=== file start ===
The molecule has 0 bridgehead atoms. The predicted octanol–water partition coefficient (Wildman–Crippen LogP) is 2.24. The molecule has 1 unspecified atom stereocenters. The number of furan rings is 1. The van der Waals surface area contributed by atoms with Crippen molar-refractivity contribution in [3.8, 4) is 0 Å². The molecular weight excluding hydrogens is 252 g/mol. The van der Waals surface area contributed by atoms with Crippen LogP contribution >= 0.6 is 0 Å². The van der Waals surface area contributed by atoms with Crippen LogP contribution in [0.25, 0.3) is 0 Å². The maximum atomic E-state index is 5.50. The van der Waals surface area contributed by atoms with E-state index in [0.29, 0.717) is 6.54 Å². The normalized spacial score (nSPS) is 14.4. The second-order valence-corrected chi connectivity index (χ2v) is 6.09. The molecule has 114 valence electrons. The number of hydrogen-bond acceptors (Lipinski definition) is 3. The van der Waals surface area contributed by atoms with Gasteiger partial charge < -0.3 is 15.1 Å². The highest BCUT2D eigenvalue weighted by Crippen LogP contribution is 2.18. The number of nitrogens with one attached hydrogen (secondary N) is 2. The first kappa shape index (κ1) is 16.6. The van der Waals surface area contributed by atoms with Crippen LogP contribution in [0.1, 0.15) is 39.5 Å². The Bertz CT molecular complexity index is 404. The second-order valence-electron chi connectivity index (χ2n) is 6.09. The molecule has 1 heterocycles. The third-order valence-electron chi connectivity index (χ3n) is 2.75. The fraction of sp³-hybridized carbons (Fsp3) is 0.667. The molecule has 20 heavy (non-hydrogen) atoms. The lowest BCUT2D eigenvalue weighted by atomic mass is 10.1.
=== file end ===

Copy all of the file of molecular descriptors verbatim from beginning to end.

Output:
The molecule has 0 bridgehead atoms. The predicted octanol–water partition coefficient (Wildman–Crippen LogP) is 2.24. The molecule has 1 unspecified atom stereocenters. The number of furan rings is 1. The van der Waals surface area contributed by atoms with Crippen molar-refractivity contribution in [3.8, 4) is 0 Å². The molecular weight excluding hydrogens is 252 g/mol. The van der Waals surface area contributed by atoms with Crippen LogP contribution >= 0.6 is 0 Å². The van der Waals surface area contributed by atoms with Crippen LogP contribution in [0.25, 0.3) is 0 Å². The maximum atomic E-state index is 5.50. The van der Waals surface area contributed by atoms with E-state index in [0.29, 0.717) is 6.54 Å². The normalized spacial score (nSPS) is 14.4. The second-order valence-corrected chi connectivity index (χ2v) is 6.09. The molecule has 114 valence electrons. The number of hydrogen-bond acceptors (Lipinski definition) is 3. The van der Waals surface area contributed by atoms with Gasteiger partial charge < -0.3 is 15.1 Å². The highest BCUT2D eigenvalue weighted by Crippen LogP contribution is 2.18. The number of nitrogens with one attached hydrogen (secondary N) is 2. The first kappa shape index (κ1) is 16.6. The van der Waals surface area contributed by atoms with Crippen LogP contribution in [0.1, 0.15) is 39.5 Å². The Bertz CT molecular complexity index is 404. The second-order valence-electron chi connectivity index (χ2n) is 6.09. The molecule has 1 heterocycles. The third-order valence-electron chi connectivity index (χ3n) is 2.75. The fraction of sp³-hybridized carbons (Fsp3) is 0.667. The molecule has 20 heavy (non-hydrogen) atoms. The lowest BCUT2D eigenvalue weighted by atomic mass is 10.1.